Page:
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October 9, 2005

Nun abuse lawsuit tossed

From:, MA - Oct 9, 2005


BOSTON -- A judge dismissed the first of 18 lawsuits filed by former students of the now-defunct Boston School for the Deaf who allege they were sexually and physically abused by nuns decades ago.

Suffolk Superior Court Judge Margot Botsford on Friday dismissed Michael Ross' complaint four days before the case was to go to trial. Botsford's move came two days after she ruled that the Taunton man's lawyer could not present evidence of an "air of lawlessness" condoned by the school principal at the time of the alleged abuse in the 1950s.

Ross's lawyer, Mitchell Garabedian, who also represents the 17 other former students of the school, said he intends to continue with their individual lawsuits alleging abuse from the 1940s through the 1970s.

But Garabedian said Botsford's evidentiary ruling Wednesday "certainly doesn't help" if he tries to make a similar argument in the other complaints.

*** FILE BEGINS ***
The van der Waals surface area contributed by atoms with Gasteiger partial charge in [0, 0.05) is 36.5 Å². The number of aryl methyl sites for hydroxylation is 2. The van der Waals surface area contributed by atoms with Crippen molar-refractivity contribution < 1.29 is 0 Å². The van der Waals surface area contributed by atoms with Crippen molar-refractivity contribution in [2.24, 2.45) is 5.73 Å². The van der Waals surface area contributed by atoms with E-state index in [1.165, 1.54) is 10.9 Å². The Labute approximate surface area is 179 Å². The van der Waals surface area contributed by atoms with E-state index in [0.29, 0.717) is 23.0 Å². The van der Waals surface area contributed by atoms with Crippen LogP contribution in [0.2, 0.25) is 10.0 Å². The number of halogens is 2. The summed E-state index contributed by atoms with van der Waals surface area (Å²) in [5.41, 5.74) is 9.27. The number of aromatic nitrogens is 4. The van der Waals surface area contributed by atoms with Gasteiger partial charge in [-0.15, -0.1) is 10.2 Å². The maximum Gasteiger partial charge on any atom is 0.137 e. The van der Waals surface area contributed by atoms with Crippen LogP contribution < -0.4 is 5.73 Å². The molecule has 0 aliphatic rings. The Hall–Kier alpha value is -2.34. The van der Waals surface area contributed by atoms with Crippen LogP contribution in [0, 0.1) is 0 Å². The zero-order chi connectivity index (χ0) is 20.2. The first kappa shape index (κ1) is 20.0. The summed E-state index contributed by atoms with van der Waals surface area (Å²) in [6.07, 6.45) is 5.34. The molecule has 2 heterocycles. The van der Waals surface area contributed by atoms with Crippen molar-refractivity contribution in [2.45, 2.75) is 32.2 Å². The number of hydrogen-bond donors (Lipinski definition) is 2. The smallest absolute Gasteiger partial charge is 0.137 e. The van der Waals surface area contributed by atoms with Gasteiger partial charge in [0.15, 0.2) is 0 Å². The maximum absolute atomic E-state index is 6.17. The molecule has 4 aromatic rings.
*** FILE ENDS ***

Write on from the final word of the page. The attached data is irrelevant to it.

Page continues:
Joseph L. Doherty Jr., who was representing the retired 93-year-old principal in Ross's suit and is involved in the 17 remaining claims, said that the dismissal was a "tremendous victory" for the nuns from the Sisters of St. Joseph. The other suits are likely to suffer a similar fate, he said.

Ross, who has been deaf from birth, alleged that in 1951, when he was about 9 years old, a nun force-fed him soup in the cafeteria, causing him to vomit, and slapped him in the face. Three years later, he said, she confined him to a dark room.

Ross also alleged that another nun had sex with him and repeatedly engaged in "lewd and lascivious behavior" with him when he was about 16 years old.

But because both nuns are deceased, Ross sued Sister Mary Carl Boland, who served as principal of the school from 1954 to 1966, Garabedian said. Boland lives in a Framingham nursing home for elderly nuns.

Boland should have known about the potential for sexual abuse, Garabedian said.

But Botsford disagreed, Garabedian said, saying the principal could not have foreseen such abuse, if it occurred. She refused to let the 13 witnesses testify.

She also ruled that the statute of limitations for filing a physical abuse claim had expired.

The Boston School for the Deaf was operated by an independent, nonprofit corporation. The school, in Randolph, closed a decade ago.

This story appeared on Page B4 of The Standard-Times on October 9, 2005.